How do you Know if your Rebound Is set right ?

Compression i kinda get , but with  Rebound what are we looking for to get it right ? All ive done is set it in the middle and hope for the best to be honest , but im sure it  can transform the bike if set right .

Since no one else replied, let me start with the basics.. Do you have the right springs on the bike for your weight? That is step 1. After you get the right springs on the bike, step 2 is setting your sag. After that, I would set the rebound (all settings actually) back to factory settings as indicated in your Owners, or service, manual. Then ride the bike and see how it feels.

 

I usually know when my rebound is set too soft, or FAST, when the rear end kicks side to side on little jumps that just barely get the bike airborne. If the rear end kicks, I set the rebound slower/harder a few clicks and ride it again. I keep adjusting harder, or slower, until the kicking stops and then leave it there. This might not be the right way to set rebound but it has worked for me in the past. As I mentioned above, do a search and read as much as you can and then experiment to see what works best for you.

I'm far from an expert... rider or suspension tuner.... but I'll add my $.02.  First, I can't really notice minor changes offroad.  It was only after I started getting faster on the MX track that I could notice the differences.  So, to add to the above, I would also test in acceleration and braking bumps and increase (harder, slower) rebound 2 clicks at a time until the back settles down to your liking.  Then keep adding rebound till you feel it get worse, then back off a click or two.  But I wouldn't stop there.  I would try much less (softer, faster) rebound so you know what too little feels like.  Of course, keep a detailed log of your changes so you can come right back to the best setting.

Edited by bg10459

Agree w/ all the above.  For off-road I run R balanced evenly front & rear.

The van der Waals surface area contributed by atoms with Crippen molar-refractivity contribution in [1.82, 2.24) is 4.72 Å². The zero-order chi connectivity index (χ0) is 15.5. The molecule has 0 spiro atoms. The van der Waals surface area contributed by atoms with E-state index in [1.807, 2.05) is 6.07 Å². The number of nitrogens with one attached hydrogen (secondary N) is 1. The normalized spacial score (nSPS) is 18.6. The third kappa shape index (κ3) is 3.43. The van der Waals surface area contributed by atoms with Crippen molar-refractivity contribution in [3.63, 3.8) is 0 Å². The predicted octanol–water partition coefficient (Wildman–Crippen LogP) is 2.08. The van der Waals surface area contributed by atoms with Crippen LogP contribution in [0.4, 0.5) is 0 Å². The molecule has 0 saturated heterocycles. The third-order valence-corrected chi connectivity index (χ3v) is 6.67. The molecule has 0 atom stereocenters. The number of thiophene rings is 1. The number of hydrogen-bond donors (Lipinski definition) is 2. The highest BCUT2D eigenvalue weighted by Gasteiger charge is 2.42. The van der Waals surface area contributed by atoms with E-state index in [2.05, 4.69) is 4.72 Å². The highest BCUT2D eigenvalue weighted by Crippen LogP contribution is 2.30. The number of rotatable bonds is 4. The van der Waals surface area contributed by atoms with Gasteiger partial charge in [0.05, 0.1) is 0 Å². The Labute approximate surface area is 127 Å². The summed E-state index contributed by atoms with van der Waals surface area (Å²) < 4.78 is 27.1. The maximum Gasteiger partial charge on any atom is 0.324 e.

Agree w/ all the above.  For off-road I run R balanced evenly front & rear. 

Define "balanced evenly".

Forgot to mention that a lot of people watch the attitude of the bike when jumping to set rebound. If it constantly noses up, then you know rebound on the front forks is too fast. If it noses down and tries to land on the front tire, then rebound on the rear tire is too fast.

 

If the bike is leaving jumps and landing basically level, then this indicates that the rebound is set correctly. Either that or you are making a lot of adjustments mid-air.

Run through some rollers or some whoops at a faster pace than normal and you will instantly know what you need to do with your rebound... rebound helps control how fast the suspension pushes back to normal static position. You want it fast enough to get keep it in the meat of the stroke, but slow enough that it does not return to the top of the stroke allowing the bike to buck you all over the place. Not only through the rollers/ whoops, but also through the corners. If you are getting a lot of deflection odds are that your rebound is too fast. I then try to balance the two areas.

 

Normally if it performs well in the corners and is manageable in the rollers/ whoops, it will perform well everywhere else. 

 

Just my .02... I'm no suspension guru by any means but those are some of the clues I use when setting up my suspension. I honestly don't pay any attention to what it does while jumping. I can compensate for that with body position as well as throttle and brake.

Edited by BDubb106

Above post well put.  That beater terrain makes it easy to dial in,  you'll feel if R is faster on one end when you're using all the stroke pounding the whoops & G-outs. 

Run through some rollers or some whoops at a faster pace than normal and you will instantly know what you need to do with your rebound... rebound helps control how fast the suspension pushes back to normal static position. You want it fast enough to get keep it in the meat of the stroke, but slow enough that it does not return to the top of the stroke allowing the bike to buck you all over the place. Not only through the rollers/ whoops, but also through the corners. If you are getting a lot of deflection odds are that your rebound is too fast. I then try to balance the two areas.

 

Normally if it performs well in the corners and is manageable in the rollers/ whoops, it will perform well everywhere else.